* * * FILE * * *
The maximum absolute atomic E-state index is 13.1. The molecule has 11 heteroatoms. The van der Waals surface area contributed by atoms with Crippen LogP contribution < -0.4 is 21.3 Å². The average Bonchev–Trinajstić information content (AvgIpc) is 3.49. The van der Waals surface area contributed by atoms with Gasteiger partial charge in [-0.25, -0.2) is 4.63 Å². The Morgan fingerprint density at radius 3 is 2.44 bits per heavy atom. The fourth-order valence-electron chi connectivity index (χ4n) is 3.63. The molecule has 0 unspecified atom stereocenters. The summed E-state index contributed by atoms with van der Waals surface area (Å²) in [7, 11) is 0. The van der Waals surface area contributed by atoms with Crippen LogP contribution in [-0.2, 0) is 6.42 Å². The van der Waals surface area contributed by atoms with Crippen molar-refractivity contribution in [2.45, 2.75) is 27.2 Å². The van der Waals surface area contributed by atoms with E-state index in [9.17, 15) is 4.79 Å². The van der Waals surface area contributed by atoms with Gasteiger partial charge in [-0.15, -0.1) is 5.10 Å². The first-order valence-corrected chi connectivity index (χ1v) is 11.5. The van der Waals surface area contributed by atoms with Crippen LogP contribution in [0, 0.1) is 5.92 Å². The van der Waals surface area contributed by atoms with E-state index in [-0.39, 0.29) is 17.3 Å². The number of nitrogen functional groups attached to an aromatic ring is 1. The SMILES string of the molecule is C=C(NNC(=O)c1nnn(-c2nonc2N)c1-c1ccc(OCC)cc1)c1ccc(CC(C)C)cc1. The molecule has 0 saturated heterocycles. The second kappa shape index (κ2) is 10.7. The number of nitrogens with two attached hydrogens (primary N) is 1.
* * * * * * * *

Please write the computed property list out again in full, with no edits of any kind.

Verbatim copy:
The maximum absolute atomic E-state index is 13.1. The molecule has 11 heteroatoms. The van der Waals surface area contributed by atoms with Crippen LogP contribution < -0.4 is 21.3 Å². The average Bonchev–Trinajstić information content (AvgIpc) is 3.49. The van der Waals surface area contributed by atoms with Gasteiger partial charge in [-0.25, -0.2) is 4.63 Å². The Morgan fingerprint density at radius 3 is 2.44 bits per heavy atom. The fourth-order valence-electron chi connectivity index (χ4n) is 3.63. The molecule has 0 unspecified atom stereocenters. The summed E-state index contributed by atoms with van der Waals surface area (Å²) in [7, 11) is 0. The van der Waals surface area contributed by atoms with Crippen LogP contribution in [-0.2, 0) is 6.42 Å². The van der Waals surface area contributed by atoms with Crippen molar-refractivity contribution in [2.45, 2.75) is 27.2 Å². The van der Waals surface area contributed by atoms with E-state index in [9.17, 15) is 4.79 Å². The van der Waals surface area contributed by atoms with Gasteiger partial charge in [-0.15, -0.1) is 5.10 Å². The first-order valence-corrected chi connectivity index (χ1v) is 11.5. The van der Waals surface area contributed by atoms with Crippen LogP contribution in [0, 0.1) is 5.92 Å². The van der Waals surface area contributed by atoms with E-state index in [-0.39, 0.29) is 17.3 Å². The number of nitrogen functional groups attached to an aromatic ring is 1. The SMILES string of the molecule is C=C(NNC(=O)c1nnn(-c2nonc2N)c1-c1ccc(OCC)cc1)c1ccc(CC(C)C)cc1. The molecule has 0 saturated heterocycles. The second kappa shape index (κ2) is 10.7. The number of nitrogens with two attached hydrogens (primary N) is 1.